To be sure, liver malignancies remain a formidable foe, with most presenting as metastases of colorectal cancer and a smaller percentage presenting as primary liver cancers. But surgical remissions or cures are possible for increasing numbers of patients seen annually at UMGCC whose tumors are resected. More patients are being attracted to the highly reputable program every year, says Srinevas K. Reddy, M.D., an assistant professor of surgery in the Division of General and Oncologic Surgery.
“Of those with metastatic cancer, about 20% or 30% are resectable, where we can take out all the cancer and leave them with enough liver to survive,” Dr. Reddy explains. “Another 10% to 20% are resectable after chemo to shrink their disease, and about 20% of those with primary liver cancer are initially resectable.
“With all of these diseases, despite improvements in chemo, the only chance for longer-term survival is surgery, and it’s one of the only ways to make a lasting treatment effect with patients with these cancers,” he adds. “Multi-modality is important because other therapies can stop or shrink disease enough to allow surgery to be possible.”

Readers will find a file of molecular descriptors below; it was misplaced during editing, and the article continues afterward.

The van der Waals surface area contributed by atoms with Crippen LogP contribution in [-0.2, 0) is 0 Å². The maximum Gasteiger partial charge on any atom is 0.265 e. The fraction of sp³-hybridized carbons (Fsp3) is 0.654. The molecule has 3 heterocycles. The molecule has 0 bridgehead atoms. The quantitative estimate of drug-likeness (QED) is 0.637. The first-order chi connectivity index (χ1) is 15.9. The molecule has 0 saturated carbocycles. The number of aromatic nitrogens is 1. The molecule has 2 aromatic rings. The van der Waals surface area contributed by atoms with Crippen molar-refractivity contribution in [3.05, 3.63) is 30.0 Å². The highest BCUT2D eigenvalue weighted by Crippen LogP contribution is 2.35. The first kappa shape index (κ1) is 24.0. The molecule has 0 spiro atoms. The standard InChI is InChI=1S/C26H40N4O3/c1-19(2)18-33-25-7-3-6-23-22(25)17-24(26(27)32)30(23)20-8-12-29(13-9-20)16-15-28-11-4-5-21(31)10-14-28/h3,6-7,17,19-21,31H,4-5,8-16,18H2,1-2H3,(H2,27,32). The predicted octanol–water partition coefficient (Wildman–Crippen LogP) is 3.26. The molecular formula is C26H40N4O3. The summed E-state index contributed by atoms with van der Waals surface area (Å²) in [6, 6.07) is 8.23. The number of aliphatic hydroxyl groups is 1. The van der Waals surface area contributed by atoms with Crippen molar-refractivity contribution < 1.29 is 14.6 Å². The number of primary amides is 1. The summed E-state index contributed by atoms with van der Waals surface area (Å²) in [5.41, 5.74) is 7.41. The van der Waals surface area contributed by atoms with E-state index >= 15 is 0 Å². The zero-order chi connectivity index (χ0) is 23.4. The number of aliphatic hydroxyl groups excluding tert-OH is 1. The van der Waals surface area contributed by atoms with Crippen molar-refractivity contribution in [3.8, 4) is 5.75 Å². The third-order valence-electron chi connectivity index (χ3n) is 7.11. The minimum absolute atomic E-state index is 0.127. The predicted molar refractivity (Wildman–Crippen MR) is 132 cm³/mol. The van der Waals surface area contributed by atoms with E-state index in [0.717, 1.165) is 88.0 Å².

Ten-year data shows that newer chemotherapy agents and better surgical techniques have led to a dramatic improvement in survival, Reddy notes. About 60% of colorectal cancer patients with liver metastases are still alive five years after diagnosis, compared to about one in six a decade ago. “We’ve really made excellent strides,” he says.
One of those advances is the use of laparoscopic or other minimally invasive surgery to remove some liver tumors, which wasn’t done until relatively recently. Aside from a faster recovery and less pain — both huge benefits — this technique also allows patients to begin chemotherapy more quickly afterwards than open surgery generally allows. But it’s not for everyone: Patients undergoing minimally invasive surgery typically have smaller tumors located in the outer portion of the liver, Dr. Reddy says.